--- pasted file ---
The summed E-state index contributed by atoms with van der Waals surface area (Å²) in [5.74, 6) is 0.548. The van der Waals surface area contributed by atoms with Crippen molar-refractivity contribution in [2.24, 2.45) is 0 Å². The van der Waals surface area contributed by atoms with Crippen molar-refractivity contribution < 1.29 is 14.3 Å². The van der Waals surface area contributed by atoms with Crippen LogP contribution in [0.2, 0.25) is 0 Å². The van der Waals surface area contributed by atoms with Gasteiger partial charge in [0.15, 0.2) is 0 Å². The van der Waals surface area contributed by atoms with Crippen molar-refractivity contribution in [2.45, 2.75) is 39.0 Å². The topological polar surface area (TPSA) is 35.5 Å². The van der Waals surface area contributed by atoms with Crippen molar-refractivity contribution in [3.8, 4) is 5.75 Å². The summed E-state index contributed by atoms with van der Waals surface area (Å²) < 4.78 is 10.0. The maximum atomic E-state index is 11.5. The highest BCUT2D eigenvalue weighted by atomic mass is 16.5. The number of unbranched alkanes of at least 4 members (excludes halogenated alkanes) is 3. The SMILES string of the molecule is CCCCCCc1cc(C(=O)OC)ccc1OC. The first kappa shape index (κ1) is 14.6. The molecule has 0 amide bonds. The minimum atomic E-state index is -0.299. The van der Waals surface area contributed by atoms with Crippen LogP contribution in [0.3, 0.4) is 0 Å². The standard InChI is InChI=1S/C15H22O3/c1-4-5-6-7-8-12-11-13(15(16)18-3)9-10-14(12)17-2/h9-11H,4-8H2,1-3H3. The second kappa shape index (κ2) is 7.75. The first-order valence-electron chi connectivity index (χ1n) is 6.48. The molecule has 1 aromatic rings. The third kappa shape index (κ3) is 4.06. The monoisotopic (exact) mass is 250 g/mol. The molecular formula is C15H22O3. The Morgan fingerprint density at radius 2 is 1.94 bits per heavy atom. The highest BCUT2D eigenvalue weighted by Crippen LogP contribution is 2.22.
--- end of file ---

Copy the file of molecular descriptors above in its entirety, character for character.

The summed E-state index contributed by atoms with van der Waals surface area (Å²) in [5.74, 6) is 0.548. The van der Waals surface area contributed by atoms with Crippen molar-refractivity contribution in [2.24, 2.45) is 0 Å². The van der Waals surface area contributed by atoms with Crippen molar-refractivity contribution < 1.29 is 14.3 Å². The van der Waals surface area contributed by atoms with Crippen LogP contribution in [0.2, 0.25) is 0 Å². The van der Waals surface area contributed by atoms with Gasteiger partial charge in [0.15, 0.2) is 0 Å². The van der Waals surface area contributed by atoms with Crippen molar-refractivity contribution in [2.45, 2.75) is 39.0 Å². The topological polar surface area (TPSA) is 35.5 Å². The van der Waals surface area contributed by atoms with Crippen molar-refractivity contribution in [3.8, 4) is 5.75 Å². The summed E-state index contributed by atoms with van der Waals surface area (Å²) < 4.78 is 10.0. The maximum atomic E-state index is 11.5. The highest BCUT2D eigenvalue weighted by atomic mass is 16.5. The number of unbranched alkanes of at least 4 members (excludes halogenated alkanes) is 3. The SMILES string of the molecule is CCCCCCc1cc(C(=O)OC)ccc1OC. The first kappa shape index (κ1) is 14.6. The molecule has 0 amide bonds. The minimum atomic E-state index is -0.299. The van der Waals surface area contributed by atoms with Crippen LogP contribution in [0.3, 0.4) is 0 Å². The standard InChI is InChI=1S/C15H22O3/c1-4-5-6-7-8-12-11-13(15(16)18-3)9-10-14(12)17-2/h9-11H,4-8H2,1-3H3. The second kappa shape index (κ2) is 7.75. The first-order valence-electron chi connectivity index (χ1n) is 6.48. The molecule has 1 aromatic rings. The third kappa shape index (κ3) is 4.06. The monoisotopic (exact) mass is 250 g/mol. The molecular formula is C15H22O3. The Morgan fingerprint density at radius 2 is 1.94 bits per heavy atom. The highest BCUT2D eigenvalue weighted by Crippen LogP contribution is 2.22.